Crowdsourcing Toronto's "Homegrown National Park"

Led by the nonprofit David Suzuki Foundation, a volunteer workforce of "park rangers" is deploying creative green interventions along private properties and public spaces throughout Toronto to create a citywide green corridor.

"Inspired by an idea from Richard Louv--an author known for coining the phrase 'nature deficit disorder'--the Homegrown National Park Project is spearheaded by the David Suzuki Foundation, an environmental nonprofit based in Toronto," writes Adele Peters. Working with 21 volunteer Neighbourhood Park Rangers and 14 partner organizations, the foundation began an ambitious plan to establish a green corridor along the former path of Garrison Creek last year.

Over the summer, "the volunteers did everything from planting a network of flowers that would support pollinating insects to building park benches in front of their homes," adds Peters. "Someone turned a persistent pothole in their street into a mini-garden. Others added rearrangeable words to a chain link fence. Not all of the projects were strictly environmental, since part of the plan was simply to help create a sense of community."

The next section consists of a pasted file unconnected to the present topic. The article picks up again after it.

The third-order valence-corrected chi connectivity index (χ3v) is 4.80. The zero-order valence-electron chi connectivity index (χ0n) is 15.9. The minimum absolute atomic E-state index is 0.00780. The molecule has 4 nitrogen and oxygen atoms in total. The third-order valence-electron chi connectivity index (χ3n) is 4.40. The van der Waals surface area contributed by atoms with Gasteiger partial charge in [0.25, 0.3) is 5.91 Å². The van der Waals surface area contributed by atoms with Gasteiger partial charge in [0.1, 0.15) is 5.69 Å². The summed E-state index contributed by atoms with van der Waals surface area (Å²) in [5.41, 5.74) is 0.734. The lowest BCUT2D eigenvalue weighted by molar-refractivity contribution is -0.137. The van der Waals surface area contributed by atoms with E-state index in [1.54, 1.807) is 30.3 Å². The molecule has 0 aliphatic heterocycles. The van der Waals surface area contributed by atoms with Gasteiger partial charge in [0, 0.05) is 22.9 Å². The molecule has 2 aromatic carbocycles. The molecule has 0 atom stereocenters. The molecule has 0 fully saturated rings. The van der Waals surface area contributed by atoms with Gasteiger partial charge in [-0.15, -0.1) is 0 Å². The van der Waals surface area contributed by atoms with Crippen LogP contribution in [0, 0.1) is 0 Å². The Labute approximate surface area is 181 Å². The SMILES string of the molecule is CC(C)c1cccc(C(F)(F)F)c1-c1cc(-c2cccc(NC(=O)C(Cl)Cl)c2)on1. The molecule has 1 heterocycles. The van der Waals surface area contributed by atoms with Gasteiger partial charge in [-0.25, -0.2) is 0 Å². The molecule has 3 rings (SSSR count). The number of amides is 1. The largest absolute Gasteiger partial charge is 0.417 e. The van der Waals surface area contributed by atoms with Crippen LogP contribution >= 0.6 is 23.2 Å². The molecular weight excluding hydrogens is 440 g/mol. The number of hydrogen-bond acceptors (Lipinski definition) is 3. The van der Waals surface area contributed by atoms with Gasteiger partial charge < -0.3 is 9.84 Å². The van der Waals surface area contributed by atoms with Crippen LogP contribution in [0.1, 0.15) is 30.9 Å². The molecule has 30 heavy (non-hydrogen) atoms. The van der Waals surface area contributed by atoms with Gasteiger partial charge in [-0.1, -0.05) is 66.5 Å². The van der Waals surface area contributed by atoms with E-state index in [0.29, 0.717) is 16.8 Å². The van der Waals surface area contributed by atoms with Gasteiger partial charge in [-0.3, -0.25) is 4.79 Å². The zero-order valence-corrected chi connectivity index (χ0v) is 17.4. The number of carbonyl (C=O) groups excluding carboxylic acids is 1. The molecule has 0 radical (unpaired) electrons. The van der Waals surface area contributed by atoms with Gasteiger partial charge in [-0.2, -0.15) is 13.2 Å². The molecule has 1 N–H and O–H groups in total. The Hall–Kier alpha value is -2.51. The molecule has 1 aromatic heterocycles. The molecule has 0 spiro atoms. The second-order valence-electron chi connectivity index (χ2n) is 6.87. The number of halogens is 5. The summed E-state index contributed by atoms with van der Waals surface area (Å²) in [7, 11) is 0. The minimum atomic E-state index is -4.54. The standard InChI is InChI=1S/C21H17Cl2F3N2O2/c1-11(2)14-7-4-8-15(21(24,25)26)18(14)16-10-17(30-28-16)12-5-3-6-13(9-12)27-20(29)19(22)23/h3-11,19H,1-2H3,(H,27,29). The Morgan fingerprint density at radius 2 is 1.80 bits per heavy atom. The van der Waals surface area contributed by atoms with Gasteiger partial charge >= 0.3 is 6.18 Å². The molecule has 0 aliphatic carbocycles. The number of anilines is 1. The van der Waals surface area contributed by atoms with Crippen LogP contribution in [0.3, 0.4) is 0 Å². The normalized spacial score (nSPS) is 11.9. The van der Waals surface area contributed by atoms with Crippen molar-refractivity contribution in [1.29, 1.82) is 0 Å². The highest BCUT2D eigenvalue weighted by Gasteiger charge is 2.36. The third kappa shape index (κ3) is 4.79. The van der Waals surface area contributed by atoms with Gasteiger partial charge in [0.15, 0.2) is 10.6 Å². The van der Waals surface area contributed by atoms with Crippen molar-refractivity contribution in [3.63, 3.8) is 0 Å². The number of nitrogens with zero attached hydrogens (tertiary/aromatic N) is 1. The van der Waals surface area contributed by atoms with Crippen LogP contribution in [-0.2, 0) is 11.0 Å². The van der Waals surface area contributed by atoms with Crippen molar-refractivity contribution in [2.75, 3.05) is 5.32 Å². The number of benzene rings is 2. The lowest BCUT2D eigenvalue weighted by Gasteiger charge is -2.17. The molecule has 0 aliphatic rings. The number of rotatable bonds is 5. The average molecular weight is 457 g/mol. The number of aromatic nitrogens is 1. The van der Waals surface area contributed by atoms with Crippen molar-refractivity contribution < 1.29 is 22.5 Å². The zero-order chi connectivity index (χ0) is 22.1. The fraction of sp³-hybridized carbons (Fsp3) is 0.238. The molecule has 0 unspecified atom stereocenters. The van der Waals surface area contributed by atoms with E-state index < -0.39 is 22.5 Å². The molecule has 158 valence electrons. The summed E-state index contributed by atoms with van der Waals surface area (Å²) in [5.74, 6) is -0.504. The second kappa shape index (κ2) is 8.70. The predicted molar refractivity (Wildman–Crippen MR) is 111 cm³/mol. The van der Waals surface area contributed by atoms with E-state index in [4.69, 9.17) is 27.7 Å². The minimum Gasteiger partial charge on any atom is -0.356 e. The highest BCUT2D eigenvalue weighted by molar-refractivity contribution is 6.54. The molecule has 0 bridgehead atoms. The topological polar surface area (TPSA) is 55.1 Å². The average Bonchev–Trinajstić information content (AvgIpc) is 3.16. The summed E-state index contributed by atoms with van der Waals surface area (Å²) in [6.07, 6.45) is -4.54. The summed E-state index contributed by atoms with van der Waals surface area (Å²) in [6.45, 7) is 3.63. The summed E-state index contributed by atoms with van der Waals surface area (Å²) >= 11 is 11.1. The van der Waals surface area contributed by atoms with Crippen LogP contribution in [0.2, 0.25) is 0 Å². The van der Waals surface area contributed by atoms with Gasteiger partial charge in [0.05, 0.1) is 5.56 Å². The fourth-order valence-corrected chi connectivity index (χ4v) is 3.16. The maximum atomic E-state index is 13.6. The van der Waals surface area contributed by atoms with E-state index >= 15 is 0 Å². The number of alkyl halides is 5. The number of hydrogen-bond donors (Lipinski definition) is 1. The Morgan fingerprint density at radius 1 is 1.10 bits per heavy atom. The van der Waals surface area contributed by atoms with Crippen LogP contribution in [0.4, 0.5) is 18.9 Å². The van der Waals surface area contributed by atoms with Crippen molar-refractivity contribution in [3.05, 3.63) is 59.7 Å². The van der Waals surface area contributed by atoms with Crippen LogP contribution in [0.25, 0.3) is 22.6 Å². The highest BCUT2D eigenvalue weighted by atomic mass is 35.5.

"Next year, a new class of volunteers will continue adding more projects, and by 2015, the Suzuki Foundation hopes to have homegrown park rangers in each of the city’s 44 wards, helping stitch together green space that connects all 3 million residents."

Full Story: How The Homegrown National Park Project Is Greening Toronto

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